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Verbeek exit cue for SA Reds' coach

Manton St Tales

Gertjan Verbeek’s premature departure as Adelaide United coach gives an opportunity for a South Australian to step up, writes Spiro Karanikos-Mimis.

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That’s one word I have to describe the news that Gerjtan Verbeek will not be returning to Adelaide United.

But really, was there ever any other possible outcome after he headed back home?

The Dutchman was very unhappy with the way he and others were stood down whilst the club dealt with the fallout of coronavirus.

Considering everything that has been going on, not just at Adelaide United but also across multiple clubs and workplaces around Australia, maybe Verbeek reacted harshly.

Reds owner Piet van der Pol is a shrewd operator, there’s no doubt about it. He wouldn’t be where he is if he wasn’t.

But his actions were probably more akin to someone getting bad advice on how to handle a very new and difficult situation.

Nevertheless, it hurt Verbeek enough to sour the relationship.

Verbeek was handpicked by van der Pol to take over the reins at United.

The aim was making them successful on the park, as well as a club where young talent can be nurtured and developed into stars.

And to some degree he achieved both in his short tenure.

Adelaide’s 2019 FFA cup win seems like a distant memory, especially in the current circumstances, but the Dutchman did successfully guide the Reds to their third cup triumph.

It was in that competition that most of us were formally introduced to a young, raw but very talented individual named Al Hassan Toure.

Verbeek had the courage to give him a shot, and his bravery was rewarded. Louis D’Arrigo is another. Mohammed Toure another.

The successful return of Riley McGree is an example of how Verbeek nurtured young players.

But it’s not just the youngsters he had an impact on. Ben Halloran is arguably having his best year as a professional. And there are more.

So there is a lot to be thankful for in his short time in Adelaide.

But, towards the end, things had obviously deteriorated.

There were moments when Verbeek’s tactics and player selections were rightfully questioned.

He insisted on playing a certain style that, when working well, was nearly unbeatable. But when it was bad it was very bad. And he refused to change things.

He appeared too stubborn to change his methods and continuously tried to fit square pegs in round holes.

His public humiliation of Ryan Kitto must surely have upset many at the club.

Another example was his declining relationship with Nikola Mileusnic.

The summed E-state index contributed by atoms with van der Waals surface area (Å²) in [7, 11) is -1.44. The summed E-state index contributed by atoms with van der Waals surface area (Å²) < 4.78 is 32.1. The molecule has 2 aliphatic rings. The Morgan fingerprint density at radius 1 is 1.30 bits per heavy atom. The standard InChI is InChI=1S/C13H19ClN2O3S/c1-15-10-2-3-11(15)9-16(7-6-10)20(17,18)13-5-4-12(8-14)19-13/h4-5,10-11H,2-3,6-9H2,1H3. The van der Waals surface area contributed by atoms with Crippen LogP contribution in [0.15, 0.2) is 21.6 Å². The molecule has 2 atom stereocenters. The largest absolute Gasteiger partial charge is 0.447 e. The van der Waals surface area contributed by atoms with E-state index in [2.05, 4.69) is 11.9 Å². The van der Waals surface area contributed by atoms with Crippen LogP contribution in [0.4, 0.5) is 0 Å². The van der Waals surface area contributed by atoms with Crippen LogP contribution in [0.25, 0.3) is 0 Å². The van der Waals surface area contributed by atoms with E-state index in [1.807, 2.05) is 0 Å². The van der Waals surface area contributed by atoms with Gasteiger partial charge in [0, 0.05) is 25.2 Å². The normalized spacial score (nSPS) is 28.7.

The winger had a brilliant start to the year but his form waned and, I would argue, so did his relationship with his Dutch mentor.

Mileusnic was substituted in six consecutive fixtures before the shutdown and almost every time he did not make eye contact with Verbeek or shake his hand. It suggested trouble.

And to be brutally honest Adelaide’s form was woeful, utterly woeful, before the league stopped.

Hindsight is, of course, magical.

It is annoying to have this happen again. But it’s probably not the most shocking news even to casual observers of the Reds.

So it begs the question: what next?

We assume that Carl Veart and Eugene Galekovic will remain on the coaching panel. After all, they returned to the club with much fanfare.

If the A-League does recommence it is likely that Veart will be the man in charge.

Is he ready for the gig full time? Only he and those at United know the answer to that.

Adelaide has now had four consecutive European manages – Gombau, Amor, Kurz and of course Verbeek.

It is time to give an Australian coach a go.

In fact, I’ll take that one step further – it is time for a South Australian.

Because the one thing that has definitely worked for this new ownership group is the emphasis on local, and now it might be time for a local manager.


There are the obvious ones: John Aloisi and Damian Mori spring instantly to mind.

But personally, I would love the club to give Joe Mullen a go.

His time with Campbelltown City was littered with trophies and he knows the talent available at the local level better than most.

And, truth be told, he can bloody coach.

But whoever it is will face a very different football landscape and they will need to be more than just a manager and adjust to the new world very quickly.

There will be no shortage of people wanting the gig because, in the end, there are limited professional coaching jobs in Australian football.

And whoever is in charge come season 20/21, they will everyone’s support to make the Reds a formidable force in the A-League again.

Spiro Karanikos-Mimis is InDaily’s soccer columnist.

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